Warren K. Dallas, known at Tektronix as "Dal" was a native of Ohio, born in 1906.  His early interest in radio grew into a career where most all the companies he worked for were involved in either radio (called 'wireless' in the early days) or telephony. He served in the Navy in World War II maintaining radio and radar gear in North Africa and Europe. After the war Dallas followed a friend to the Pacific Northwest where he eventually became the Northwest sales representative for Neely in Portland.

Like Tektronix, Neely started business after the war as a sales and service representative for several emerging electronics companies including Hewlett Packard and Electro Scientific Industries (ESI). For fledging companies too small to support nationwide marketing, sales and field service, Neely provided a commission-based service that was precisely what was needed. Tektronix signed on with Neely in 1947 and the alliance was mutually beneficial in the early years.

While the Neely company was successful nationally, Dallas found it difficult to make a living selling electronic equipment in the Northwest. Since they shared the same building, employees, and Howard in particular, grew to know and like him. Sensing his frustration one day Howard offered Dallas a job as Tektronix first sales manager - and Dal Dallas accepted. Howard had noted Dallas' character and skill and he proved to be ideal as Tektronix' sales representative. His approach was based on honesty and technical excellence - the same traits the founders possessed in abundance.

Dallas was recognized in the first group of TEKEM employees in 1959; these were key achievers selected by Jack Murdock and Howard Vollum to purchase pre-IPO shares of stock with company provided financing. This proved to be an extremely lucrative offering.

This January 1952 TekTalk features some insight into W. K. Dallas.


This November 5, 1954 TekTalk features some personal insight into Dal.


This February 10, 1956 TekTalk article features the field offices.

This July 20, 1959 issue of Scope Scoop has an article on a small plane accident and injury to Dal and his wife Hazel.  Click on the image to view the PDF.


This biography of Dal is an extract from the "History and Environment Of Tektronix" document, a 249 page document published in October of 1978 and was edited by Robert Bosler.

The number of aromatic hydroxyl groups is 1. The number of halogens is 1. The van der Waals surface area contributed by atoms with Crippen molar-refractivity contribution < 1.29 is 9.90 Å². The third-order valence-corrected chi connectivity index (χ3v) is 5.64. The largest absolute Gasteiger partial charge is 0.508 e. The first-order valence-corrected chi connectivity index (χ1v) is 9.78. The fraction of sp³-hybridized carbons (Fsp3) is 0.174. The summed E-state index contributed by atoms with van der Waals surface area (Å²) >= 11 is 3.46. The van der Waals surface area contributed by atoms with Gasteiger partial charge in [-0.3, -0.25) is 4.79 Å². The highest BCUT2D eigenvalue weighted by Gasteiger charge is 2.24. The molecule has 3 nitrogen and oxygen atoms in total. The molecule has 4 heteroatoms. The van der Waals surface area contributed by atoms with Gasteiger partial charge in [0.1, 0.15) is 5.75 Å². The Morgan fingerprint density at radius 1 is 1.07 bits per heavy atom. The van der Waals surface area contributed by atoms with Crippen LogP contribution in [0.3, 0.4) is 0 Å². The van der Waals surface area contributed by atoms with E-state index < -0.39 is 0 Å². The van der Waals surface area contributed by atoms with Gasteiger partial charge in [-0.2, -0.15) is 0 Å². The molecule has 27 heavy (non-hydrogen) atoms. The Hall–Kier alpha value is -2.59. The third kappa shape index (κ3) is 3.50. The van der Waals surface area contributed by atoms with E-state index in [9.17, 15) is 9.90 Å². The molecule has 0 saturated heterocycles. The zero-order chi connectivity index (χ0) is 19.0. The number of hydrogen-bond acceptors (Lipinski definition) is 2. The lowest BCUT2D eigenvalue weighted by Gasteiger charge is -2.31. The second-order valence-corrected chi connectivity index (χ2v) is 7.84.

W. K. “Dal” Dallas

W. K. Dallas was born and raised in Galion, Ohio. His first job was with North Electric performing wiring and assembly on telephones. His next job was in New York in 1924 working as a field salesman/engineer for Cutting and Washington (later Colonial Radio), a small manufacturer of radios. In 1926 he returned to Galion; then in 1928, he returned to New York to join Electrical Research Products (ERPI).

Electrical Research Products was a subsidiary of AT&T formed to handle by-products of Bell Labs, principally "talking movies." At ERPI, Dallas was a field engineer whose job was to sell, install and maintain movie equipment. In 1930 Dal was transferred to Hollywood, California, as a part of the Recording Division of ERPI, where his job was to install and maintain electrical equipment for recording and movie producing studios. During this period in 1930, he married the boss's secretary, Hazel. In 1932 they had a daughter.

In 1941 Dal transferred to the Radio Division of Western Electric, where he was a radar engineer attached as a civilian to the Navy and Air Force in a liaison role in numerous places in the Eastern U.S. In 1942 he was assigned to an Air Force anti-submarine squadron and served in Newfoundland, Britain and North Africa. In late 1943 he returned to New York where he was the supervisor of field engineers going into the Pacific Theater. One of the field engineers that Dal supervised had long had a dream of returning to Portland and to establish an FM station. Dal agreed to join him and at the conclusion of the war drove from New York to his home in California, via Portland. At that time, however, Dal stayed with his recording studio job. Finally, in 1946, Dal came to Portland to join Stanley Goard in starting KPFM radio.

Since this was the start of FM broadcasting, times were hard financially so he became a manufacturer's representative for Neeley Enterprises, a distributor of electronic components. One of Dal's first accounts in 1947 was Tektronix, then located at 7th and Hawthorne. At the time, however, selling electronic components was difficult because there was really not much of an electronics industry. One day, Howard Vollum asked Dal whether Neeley was going to be able to successfully maintain an office in Portland, and Dal expressed some doubt. Then Howard said, “Well, someday we'll need a sales manager,” and in May 1948 Dal joined Tek as sales manager. Dal was Tek's thirteenth employee (not counting the five founders). Later Dal would say, “I had had contact with these people as a supplier of components. I had other job options, but what made me really want to be a part of what they were doing was their integrity.”